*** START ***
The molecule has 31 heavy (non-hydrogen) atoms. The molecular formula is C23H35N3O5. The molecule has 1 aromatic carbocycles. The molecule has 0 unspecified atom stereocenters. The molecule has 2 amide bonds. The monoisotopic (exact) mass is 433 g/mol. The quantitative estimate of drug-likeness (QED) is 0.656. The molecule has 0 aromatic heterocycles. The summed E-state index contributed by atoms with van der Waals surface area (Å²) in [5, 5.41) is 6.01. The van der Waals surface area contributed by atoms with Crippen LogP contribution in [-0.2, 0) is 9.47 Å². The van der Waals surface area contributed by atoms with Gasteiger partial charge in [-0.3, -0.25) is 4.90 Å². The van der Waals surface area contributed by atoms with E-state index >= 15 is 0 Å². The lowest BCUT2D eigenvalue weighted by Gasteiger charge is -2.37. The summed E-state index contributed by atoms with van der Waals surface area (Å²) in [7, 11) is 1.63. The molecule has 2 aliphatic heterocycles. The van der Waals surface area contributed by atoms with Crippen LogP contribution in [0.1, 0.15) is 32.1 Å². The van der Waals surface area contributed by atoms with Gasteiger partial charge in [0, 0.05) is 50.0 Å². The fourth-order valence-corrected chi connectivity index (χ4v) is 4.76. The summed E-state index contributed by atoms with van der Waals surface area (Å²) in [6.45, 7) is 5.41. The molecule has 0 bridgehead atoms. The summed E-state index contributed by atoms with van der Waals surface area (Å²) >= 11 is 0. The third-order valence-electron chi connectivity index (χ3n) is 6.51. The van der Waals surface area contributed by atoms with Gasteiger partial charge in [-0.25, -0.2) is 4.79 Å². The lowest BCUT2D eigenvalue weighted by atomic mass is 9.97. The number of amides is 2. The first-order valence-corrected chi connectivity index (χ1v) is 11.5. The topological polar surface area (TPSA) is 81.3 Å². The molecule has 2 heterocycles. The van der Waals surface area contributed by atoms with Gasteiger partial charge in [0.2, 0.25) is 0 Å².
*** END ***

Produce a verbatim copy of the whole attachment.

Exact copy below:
The molecule has 31 heavy (non-hydrogen) atoms. The molecular formula is C23H35N3O5. The molecule has 1 aromatic carbocycles. The molecule has 0 unspecified atom stereocenters. The molecule has 2 amide bonds. The monoisotopic (exact) mass is 433 g/mol. The quantitative estimate of drug-likeness (QED) is 0.656. The molecule has 0 aromatic heterocycles. The summed E-state index contributed by atoms with van der Waals surface area (Å²) in [5, 5.41) is 6.01. The van der Waals surface area contributed by atoms with Crippen LogP contribution in [-0.2, 0) is 9.47 Å². The van der Waals surface area contributed by atoms with Gasteiger partial charge in [-0.3, -0.25) is 4.90 Å². The van der Waals surface area contributed by atoms with E-state index >= 15 is 0 Å². The lowest BCUT2D eigenvalue weighted by Gasteiger charge is -2.37. The summed E-state index contributed by atoms with van der Waals surface area (Å²) in [7, 11) is 1.63. The molecule has 2 aliphatic heterocycles. The van der Waals surface area contributed by atoms with Crippen LogP contribution in [0.1, 0.15) is 32.1 Å². The van der Waals surface area contributed by atoms with Gasteiger partial charge in [0, 0.05) is 50.0 Å². The fourth-order valence-corrected chi connectivity index (χ4v) is 4.76. The summed E-state index contributed by atoms with van der Waals surface area (Å²) in [6.45, 7) is 5.41. The molecule has 0 bridgehead atoms. The summed E-state index contributed by atoms with van der Waals surface area (Å²) >= 11 is 0. The third-order valence-electron chi connectivity index (χ3n) is 6.51. The van der Waals surface area contributed by atoms with Gasteiger partial charge in [-0.25, -0.2) is 4.79 Å². The lowest BCUT2D eigenvalue weighted by atomic mass is 9.97. The number of amides is 2. The first-order valence-corrected chi connectivity index (χ1v) is 11.5. The topological polar surface area (TPSA) is 81.3 Å². The molecule has 2 heterocycles. The van der Waals surface area contributed by atoms with Gasteiger partial charge in [0.2, 0.25) is 0 Å².